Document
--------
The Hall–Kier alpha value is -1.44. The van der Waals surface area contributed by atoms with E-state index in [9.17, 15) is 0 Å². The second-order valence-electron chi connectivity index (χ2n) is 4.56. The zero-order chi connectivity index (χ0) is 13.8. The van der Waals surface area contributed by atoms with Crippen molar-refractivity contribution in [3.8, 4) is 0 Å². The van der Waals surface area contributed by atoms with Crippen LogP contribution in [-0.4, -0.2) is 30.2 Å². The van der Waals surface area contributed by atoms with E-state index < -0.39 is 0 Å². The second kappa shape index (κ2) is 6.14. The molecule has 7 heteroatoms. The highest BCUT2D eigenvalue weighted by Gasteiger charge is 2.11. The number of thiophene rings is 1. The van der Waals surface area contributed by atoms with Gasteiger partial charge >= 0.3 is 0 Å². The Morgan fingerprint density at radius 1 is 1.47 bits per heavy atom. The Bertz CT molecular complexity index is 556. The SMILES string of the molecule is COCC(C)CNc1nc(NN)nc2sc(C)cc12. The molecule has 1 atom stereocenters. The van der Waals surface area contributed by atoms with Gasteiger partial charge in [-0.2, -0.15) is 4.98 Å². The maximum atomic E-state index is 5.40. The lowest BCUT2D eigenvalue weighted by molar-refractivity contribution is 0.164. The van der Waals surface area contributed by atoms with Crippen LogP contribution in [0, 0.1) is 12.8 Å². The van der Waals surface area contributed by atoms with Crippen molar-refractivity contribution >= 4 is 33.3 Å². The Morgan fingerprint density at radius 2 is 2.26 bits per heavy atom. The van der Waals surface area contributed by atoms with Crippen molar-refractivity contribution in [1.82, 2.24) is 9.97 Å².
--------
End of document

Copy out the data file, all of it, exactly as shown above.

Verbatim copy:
The Hall–Kier alpha value is -1.44. The van der Waals surface area contributed by atoms with E-state index in [9.17, 15) is 0 Å². The second-order valence-electron chi connectivity index (χ2n) is 4.56. The zero-order chi connectivity index (χ0) is 13.8. The van der Waals surface area contributed by atoms with Crippen molar-refractivity contribution in [3.8, 4) is 0 Å². The van der Waals surface area contributed by atoms with Crippen LogP contribution in [-0.4, -0.2) is 30.2 Å². The van der Waals surface area contributed by atoms with E-state index < -0.39 is 0 Å². The second kappa shape index (κ2) is 6.14. The molecule has 7 heteroatoms. The highest BCUT2D eigenvalue weighted by Gasteiger charge is 2.11. The number of thiophene rings is 1. The van der Waals surface area contributed by atoms with Gasteiger partial charge >= 0.3 is 0 Å². The Morgan fingerprint density at radius 1 is 1.47 bits per heavy atom. The Bertz CT molecular complexity index is 556. The SMILES string of the molecule is COCC(C)CNc1nc(NN)nc2sc(C)cc12. The molecule has 1 atom stereocenters. The van der Waals surface area contributed by atoms with Gasteiger partial charge in [-0.2, -0.15) is 4.98 Å². The maximum atomic E-state index is 5.40. The lowest BCUT2D eigenvalue weighted by molar-refractivity contribution is 0.164. The van der Waals surface area contributed by atoms with Crippen LogP contribution in [0, 0.1) is 12.8 Å². The van der Waals surface area contributed by atoms with Crippen molar-refractivity contribution >= 4 is 33.3 Å². The Morgan fingerprint density at radius 2 is 2.26 bits per heavy atom. The van der Waals surface area contributed by atoms with Crippen molar-refractivity contribution in [1.82, 2.24) is 9.97 Å².